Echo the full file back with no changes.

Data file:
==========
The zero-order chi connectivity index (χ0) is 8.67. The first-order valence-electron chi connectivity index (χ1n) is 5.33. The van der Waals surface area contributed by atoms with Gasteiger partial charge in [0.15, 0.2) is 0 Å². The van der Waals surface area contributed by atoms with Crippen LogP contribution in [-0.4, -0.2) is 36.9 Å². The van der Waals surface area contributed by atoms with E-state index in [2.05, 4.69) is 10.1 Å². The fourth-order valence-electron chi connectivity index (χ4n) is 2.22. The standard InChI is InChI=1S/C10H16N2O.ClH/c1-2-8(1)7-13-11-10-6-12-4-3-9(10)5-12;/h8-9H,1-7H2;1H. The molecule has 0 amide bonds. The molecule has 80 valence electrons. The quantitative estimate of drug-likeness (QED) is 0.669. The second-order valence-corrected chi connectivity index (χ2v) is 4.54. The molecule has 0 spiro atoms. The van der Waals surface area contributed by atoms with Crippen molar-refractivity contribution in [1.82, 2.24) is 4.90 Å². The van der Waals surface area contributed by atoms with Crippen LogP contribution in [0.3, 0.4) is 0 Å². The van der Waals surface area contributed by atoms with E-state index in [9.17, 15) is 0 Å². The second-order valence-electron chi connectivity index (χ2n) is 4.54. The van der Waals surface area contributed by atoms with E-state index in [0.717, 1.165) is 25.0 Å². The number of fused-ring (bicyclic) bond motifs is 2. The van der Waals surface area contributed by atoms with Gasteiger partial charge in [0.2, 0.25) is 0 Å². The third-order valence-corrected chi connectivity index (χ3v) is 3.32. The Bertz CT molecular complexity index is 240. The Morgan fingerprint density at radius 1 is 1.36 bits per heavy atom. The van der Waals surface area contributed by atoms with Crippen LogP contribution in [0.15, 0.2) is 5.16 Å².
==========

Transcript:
The zero-order chi connectivity index (χ0) is 8.67. The first-order valence-electron chi connectivity index (χ1n) is 5.33. The van der Waals surface area contributed by atoms with Gasteiger partial charge in [0.15, 0.2) is 0 Å². The van der Waals surface area contributed by atoms with Crippen LogP contribution in [-0.4, -0.2) is 36.9 Å². The van der Waals surface area contributed by atoms with E-state index in [2.05, 4.69) is 10.1 Å². The fourth-order valence-electron chi connectivity index (χ4n) is 2.22. The standard InChI is InChI=1S/C10H16N2O.ClH/c1-2-8(1)7-13-11-10-6-12-4-3-9(10)5-12;/h8-9H,1-7H2;1H. The molecule has 0 amide bonds. The molecule has 80 valence electrons. The quantitative estimate of drug-likeness (QED) is 0.669. The second-order valence-corrected chi connectivity index (χ2v) is 4.54. The molecule has 0 spiro atoms. The van der Waals surface area contributed by atoms with Crippen molar-refractivity contribution in [1.82, 2.24) is 4.90 Å². The van der Waals surface area contributed by atoms with Crippen LogP contribution in [0.3, 0.4) is 0 Å². The van der Waals surface area contributed by atoms with E-state index in [9.17, 15) is 0 Å². The second-order valence-electron chi connectivity index (χ2n) is 4.54. The van der Waals surface area contributed by atoms with E-state index in [0.717, 1.165) is 25.0 Å². The number of fused-ring (bicyclic) bond motifs is 2. The van der Waals surface area contributed by atoms with Gasteiger partial charge in [0.2, 0.25) is 0 Å². The third-order valence-corrected chi connectivity index (χ3v) is 3.32. The Bertz CT molecular complexity index is 240. The Morgan fingerprint density at radius 1 is 1.36 bits per heavy atom. The van der Waals surface area contributed by atoms with Crippen LogP contribution in [0.15, 0.2) is 5.16 Å².